Jonathan Petre, the religion correspondent of the Daily Telegraph, clearly does not read this blog. In today’s Telegraph he repeats the erroneous figures for projected Church of England ordinations in 2005 that were published three weeks ago in the Sunday Times.
My full discussion of the error is here, but in brief the latest published figures for ordinands do not include the substantial number who started a two-year period of training in 2003.
Last weekend’s Sunday Times has an article in which it claims that
Next year [ie 2005] the official projection of the Church of England’s planned ordinations is 124 women and 123 men.
The article does not give the source for these figures, but it possible to reconstruct how the authors arrived at them, and also discover that they are a serious underestimate.
First. Where do the figures come from?
Statistics of Licensed Ministers 2002 (GS Misc 721) (issued in November 2003, and so the latest available) includes figures for “Expected numbers of ordinations, 2003-2005” broken down by college and course. For 2005 the totals are
Figure 10: Stipendiary/NSM
Colleges: 46 men, 17 women
Courses: 36 men, 55 women
Figure 11: Permanent Non-stipendiary
Colleges: 0 men, 1 woman
Courses: 41 men, 51 women
Totals: 123 men, 124 women
Those are the figures given by the Sunday Times.
Second. Why are the figures a serious underestimate?
Because there is a very important footnote to Figure 10 in small print (which the authors of the article have obviously overlooked):
Figures for 2005 represent only those currently undertaking three year courses and will, therefore, be significantly lower than the number of ordinands in 2004.
So none of those who started a two-year period of training in 2003 are included. I don’t know how many such people there are, but I do know that they form a substantial proportion of ordinands.
For comparison, the expected number of ordinations in 2004 in the 2001 statistics was 239. By 2002 this had increased by 223 to 462. So it is likely that the number of ordinations in 2004 will be similar to the 450 to 500 seen in recent years.
Note: None of the above figures include OLMs (ordained local ministers). The published statistics do not include any information on the expected numbers of ordinations in this category.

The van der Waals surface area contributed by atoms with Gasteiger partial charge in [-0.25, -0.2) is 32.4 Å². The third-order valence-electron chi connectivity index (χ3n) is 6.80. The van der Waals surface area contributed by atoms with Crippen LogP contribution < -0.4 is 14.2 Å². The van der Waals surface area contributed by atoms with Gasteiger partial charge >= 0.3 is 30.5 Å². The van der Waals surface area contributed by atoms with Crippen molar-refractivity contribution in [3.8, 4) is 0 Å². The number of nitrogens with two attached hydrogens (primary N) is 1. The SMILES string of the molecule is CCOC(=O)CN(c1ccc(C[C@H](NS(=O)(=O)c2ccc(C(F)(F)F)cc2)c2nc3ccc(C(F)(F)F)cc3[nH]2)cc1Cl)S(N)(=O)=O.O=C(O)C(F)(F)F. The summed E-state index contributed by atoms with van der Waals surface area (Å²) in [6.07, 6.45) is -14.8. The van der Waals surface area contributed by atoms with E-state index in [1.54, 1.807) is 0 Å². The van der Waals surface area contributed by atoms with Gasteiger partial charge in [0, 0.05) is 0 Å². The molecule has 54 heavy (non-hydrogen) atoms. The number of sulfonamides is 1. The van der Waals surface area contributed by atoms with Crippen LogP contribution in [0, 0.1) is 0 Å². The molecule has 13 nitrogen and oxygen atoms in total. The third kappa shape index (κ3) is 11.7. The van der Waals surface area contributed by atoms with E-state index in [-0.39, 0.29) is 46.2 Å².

Each week Education Guardian offers advice to someone wanting a career change. Today it’s a disillusioned gay vicar and the advice starts:
Being gay or disillusioned are not barriers to a career in the church. Indeed, doubt is one of the most sacred tenets of Anglicanism: the more you question your faith, the more devout you are.
In today’s Guardian, Christopher Rowland writes about Peter and Paul rejecting precedent and tradition in the light of experience.
Christopher Rowland is Dean Ireland’s professor of exegesis of holy scripture at Oxford University.
Buffoon, Judas character, degraded parasitical tool - just some of the name-calling in this story of a disappointed candidate for ordination in today’s Guardian.
By the way, it dates back to 1818.
You’ve probably seen that headline over more articles than you want to read, but don’t overlook Alison Webster’s article in today’s Guardian. A couple of quotes:
Archbishop Peter Akinola of Nigeria, for instance, who wrote a vitriolic piece attacking lesbians, gay men and their supporters in Church Times last July, is often assumed (incorrectly) by Christians in the UK to speak for the whole African continent.
When putting together the post-apartheid constitution for South Africa, the ANC recognised that justice is indivisible, and outlawed discrimination on grounds of race, gender and sexuality.
Ms Webster is social responsibility adviser for the Oxford diocese.
Theo Hobson, writing in today’s Guardian, says that “We are witnessing the end of the Church of England”. This is not for the reasons normally given, but because of differing understanding of the concept of the church. “The evangelicals, ever since the reformation, have been lukewarm about the church’s institutional authority. They see it as a means to an end” - and that is all.
Michael Hare Duke, a former Bishop of St Andrews, writes in The Guardian about how today’s thought world has eroded assumptions of authority.